102. When Do We Eat?: The obligation for the kohanim to eat sin-offerings and guilt-offerings

This mitzvah is a positive mitzvah that can't be performed today and can be performed everywhere.

Those who effect atonement through them shall eat them (Exodus 29:33)

Kohanim were commanded to eat the flesh of certain sacrifices, in this case the chatas (sin offering) and the asham (guilt offering). The Talmud in Pesachim (59b) explains that this is an integral part of the sacrifice; the one who brought the offering does not receive his atonement until the kohanim have eaten from it. The Rambam cites the Sifra on parshas Shemini, which asks, “How do we know that eating these sacrifices effects atonement?” It responds with Leviticus 17, in which Moshe asked Aharon, “Why didn’t you eat the sin offering in a holy place? God gave it to you to acquire forgiveness for the sin of the people and get atonement for them …” The Midrash concludes, “The kohanim eat and the owners of the sacrifice are forgiven.”

There are different rules for different offerings. Some were eaten by their owners; others were burned in their entirety. In the case of the chatas and the asham, the kohanim ate the flesh in the courtyard of the Temple and the fats were burned on the altar. The people who brought these particular sacrifices did not eat from them.

This mitzvah includes that kohanim should eat from all sacrifices of a category called “kodshim kalim” (i.e., of a lesser degree of sanctity), including terumah. However, in the case of other kodshim kalim and terumah, failure on the part of the kohanim to eat does not affect the one who brought them. Only failure to eat from the chatas or asham affects the owner of the sacrifice (by impeding the completion of his atonement process).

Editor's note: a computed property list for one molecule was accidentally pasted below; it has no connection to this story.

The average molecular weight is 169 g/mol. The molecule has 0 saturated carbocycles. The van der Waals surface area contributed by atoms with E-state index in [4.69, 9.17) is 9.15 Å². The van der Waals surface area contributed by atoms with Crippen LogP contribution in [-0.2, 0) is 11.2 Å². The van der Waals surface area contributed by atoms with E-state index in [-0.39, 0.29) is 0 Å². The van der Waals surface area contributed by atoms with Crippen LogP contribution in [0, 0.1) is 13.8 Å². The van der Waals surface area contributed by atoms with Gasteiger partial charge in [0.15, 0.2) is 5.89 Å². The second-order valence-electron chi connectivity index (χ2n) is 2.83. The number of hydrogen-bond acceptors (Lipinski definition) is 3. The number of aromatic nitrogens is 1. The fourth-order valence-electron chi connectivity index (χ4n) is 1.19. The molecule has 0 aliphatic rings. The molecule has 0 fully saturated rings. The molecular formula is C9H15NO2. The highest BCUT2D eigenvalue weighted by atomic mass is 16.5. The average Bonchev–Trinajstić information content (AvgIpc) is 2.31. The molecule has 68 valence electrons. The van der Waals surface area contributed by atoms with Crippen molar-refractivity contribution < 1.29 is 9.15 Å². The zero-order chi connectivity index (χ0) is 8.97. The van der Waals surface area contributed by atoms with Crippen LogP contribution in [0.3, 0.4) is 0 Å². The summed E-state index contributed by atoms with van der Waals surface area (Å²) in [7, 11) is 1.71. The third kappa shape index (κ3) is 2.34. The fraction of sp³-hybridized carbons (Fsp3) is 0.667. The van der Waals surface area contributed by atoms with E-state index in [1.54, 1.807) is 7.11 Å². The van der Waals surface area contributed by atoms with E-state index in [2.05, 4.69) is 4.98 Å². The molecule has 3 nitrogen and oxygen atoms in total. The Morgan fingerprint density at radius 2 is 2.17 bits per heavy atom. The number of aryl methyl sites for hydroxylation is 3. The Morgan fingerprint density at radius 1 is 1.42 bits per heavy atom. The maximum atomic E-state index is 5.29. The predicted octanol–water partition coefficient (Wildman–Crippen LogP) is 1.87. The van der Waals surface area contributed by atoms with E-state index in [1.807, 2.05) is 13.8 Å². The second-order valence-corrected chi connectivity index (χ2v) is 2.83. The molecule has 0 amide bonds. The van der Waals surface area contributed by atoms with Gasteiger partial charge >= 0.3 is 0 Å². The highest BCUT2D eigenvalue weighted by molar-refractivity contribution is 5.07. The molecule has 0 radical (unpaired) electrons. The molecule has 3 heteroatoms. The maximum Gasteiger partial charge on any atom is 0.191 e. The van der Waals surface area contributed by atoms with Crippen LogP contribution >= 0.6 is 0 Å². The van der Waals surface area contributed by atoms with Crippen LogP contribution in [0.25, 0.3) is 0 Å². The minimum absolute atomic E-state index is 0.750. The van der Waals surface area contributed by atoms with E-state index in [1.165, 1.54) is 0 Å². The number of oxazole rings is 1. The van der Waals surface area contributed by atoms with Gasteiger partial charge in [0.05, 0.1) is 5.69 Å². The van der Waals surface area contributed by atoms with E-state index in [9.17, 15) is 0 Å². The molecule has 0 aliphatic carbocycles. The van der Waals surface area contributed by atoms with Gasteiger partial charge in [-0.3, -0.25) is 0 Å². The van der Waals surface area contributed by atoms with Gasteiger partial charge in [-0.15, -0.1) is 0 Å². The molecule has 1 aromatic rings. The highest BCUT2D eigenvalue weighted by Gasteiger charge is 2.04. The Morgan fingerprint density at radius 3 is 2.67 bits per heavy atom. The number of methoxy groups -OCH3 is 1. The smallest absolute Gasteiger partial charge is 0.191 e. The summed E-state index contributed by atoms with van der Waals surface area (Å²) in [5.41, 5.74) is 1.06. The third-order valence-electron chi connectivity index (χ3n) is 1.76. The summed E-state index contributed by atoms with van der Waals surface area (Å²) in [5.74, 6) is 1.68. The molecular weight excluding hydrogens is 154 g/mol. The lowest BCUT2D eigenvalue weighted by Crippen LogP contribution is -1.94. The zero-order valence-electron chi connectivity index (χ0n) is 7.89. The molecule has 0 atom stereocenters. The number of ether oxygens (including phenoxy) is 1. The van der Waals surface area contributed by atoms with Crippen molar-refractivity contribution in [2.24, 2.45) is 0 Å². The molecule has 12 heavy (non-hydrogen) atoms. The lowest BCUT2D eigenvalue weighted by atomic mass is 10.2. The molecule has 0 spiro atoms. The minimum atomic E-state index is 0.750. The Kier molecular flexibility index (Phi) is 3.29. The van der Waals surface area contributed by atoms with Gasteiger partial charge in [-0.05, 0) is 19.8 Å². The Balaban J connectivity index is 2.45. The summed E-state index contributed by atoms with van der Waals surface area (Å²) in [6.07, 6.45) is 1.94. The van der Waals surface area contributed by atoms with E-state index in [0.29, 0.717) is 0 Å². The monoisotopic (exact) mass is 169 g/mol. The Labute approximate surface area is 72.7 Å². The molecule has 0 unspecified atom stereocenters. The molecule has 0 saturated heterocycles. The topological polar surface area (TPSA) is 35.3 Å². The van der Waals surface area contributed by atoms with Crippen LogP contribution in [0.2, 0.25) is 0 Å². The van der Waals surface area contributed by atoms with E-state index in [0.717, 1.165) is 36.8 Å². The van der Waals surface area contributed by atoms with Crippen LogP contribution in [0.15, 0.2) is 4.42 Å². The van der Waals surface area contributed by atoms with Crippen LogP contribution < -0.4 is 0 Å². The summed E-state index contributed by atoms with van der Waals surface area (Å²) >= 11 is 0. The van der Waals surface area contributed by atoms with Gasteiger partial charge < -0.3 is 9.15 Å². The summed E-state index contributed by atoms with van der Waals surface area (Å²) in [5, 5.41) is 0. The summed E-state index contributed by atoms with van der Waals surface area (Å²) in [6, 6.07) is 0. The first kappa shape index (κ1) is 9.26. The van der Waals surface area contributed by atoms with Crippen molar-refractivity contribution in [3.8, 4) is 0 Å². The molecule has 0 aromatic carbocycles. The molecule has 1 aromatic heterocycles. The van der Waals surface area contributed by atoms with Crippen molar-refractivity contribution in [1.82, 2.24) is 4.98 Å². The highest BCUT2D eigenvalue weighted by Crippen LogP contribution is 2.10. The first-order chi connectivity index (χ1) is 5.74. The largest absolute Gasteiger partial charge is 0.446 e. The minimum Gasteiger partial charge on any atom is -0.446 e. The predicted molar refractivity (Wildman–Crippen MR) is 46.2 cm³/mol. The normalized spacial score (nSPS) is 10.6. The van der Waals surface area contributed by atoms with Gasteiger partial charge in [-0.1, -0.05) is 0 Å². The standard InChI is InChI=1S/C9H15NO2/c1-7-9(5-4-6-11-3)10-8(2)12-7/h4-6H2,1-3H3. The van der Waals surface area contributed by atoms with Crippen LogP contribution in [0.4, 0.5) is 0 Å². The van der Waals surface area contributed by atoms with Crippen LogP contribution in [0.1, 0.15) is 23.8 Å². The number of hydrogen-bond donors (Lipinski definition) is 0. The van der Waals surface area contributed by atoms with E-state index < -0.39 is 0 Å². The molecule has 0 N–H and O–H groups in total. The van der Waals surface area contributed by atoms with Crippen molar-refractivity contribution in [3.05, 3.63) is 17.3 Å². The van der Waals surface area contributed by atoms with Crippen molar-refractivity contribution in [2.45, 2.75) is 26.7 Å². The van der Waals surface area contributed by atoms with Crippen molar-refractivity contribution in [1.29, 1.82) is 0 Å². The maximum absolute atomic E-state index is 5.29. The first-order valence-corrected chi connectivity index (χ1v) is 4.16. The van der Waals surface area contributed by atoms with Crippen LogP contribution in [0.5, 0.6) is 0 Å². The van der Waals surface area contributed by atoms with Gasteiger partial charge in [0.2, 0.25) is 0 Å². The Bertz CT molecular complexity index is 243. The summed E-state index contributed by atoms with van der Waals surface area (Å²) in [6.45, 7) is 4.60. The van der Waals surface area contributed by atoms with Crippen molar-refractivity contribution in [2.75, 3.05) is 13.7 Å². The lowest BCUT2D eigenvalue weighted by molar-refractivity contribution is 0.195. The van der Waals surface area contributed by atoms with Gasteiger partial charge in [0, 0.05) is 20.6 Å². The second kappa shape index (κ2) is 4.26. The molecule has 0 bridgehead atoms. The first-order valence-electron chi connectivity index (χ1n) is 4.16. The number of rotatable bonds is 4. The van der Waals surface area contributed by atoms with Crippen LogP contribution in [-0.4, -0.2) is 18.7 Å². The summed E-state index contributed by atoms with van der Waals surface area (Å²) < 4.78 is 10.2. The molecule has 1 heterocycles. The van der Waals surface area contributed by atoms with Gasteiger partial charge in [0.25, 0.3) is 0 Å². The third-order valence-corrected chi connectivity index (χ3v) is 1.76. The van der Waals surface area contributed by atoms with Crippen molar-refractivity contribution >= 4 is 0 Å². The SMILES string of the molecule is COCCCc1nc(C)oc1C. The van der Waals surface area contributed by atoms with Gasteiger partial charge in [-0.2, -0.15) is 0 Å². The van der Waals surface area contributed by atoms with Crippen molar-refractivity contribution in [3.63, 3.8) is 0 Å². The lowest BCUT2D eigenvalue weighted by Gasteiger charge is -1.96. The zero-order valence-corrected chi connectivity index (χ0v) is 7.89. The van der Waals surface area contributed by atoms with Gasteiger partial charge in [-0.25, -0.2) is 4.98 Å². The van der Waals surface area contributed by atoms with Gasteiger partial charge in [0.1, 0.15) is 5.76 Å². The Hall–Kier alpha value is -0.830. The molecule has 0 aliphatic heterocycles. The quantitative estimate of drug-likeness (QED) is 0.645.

The underlying rationale of this mitzvah is that these sacrifices, upon which people rely to complete their atonement, should be taken seriously. These sacrifices must be eaten by the kohanim themselves, who are the ones who facilitate the atonement process, rather than given to their household servants, fed to their animals or sold in the market. It is for similar reasons that these sacrifices had to be consumed in the Temple; this assured that they would be eaten quicker than those portions that could be brought home.

The mitzvah for the kohanim to eat from these sacrifices applies to male kohanim when the Temple is standing. It is discussed in the Talmudic tractate of Zevachim on pages 54b-55a and elsewhere. It is codified in the Mishneh Torah in the tenth chapter of Hilchos Maaseh HaKarbanos. It is #89 of the 248 positive mitzvos in the Rambam’s Sefer HaMitzvos. The Ramban (Nachmanides) does not consider this an independent mitzvah, including it among the details of the sacrifices.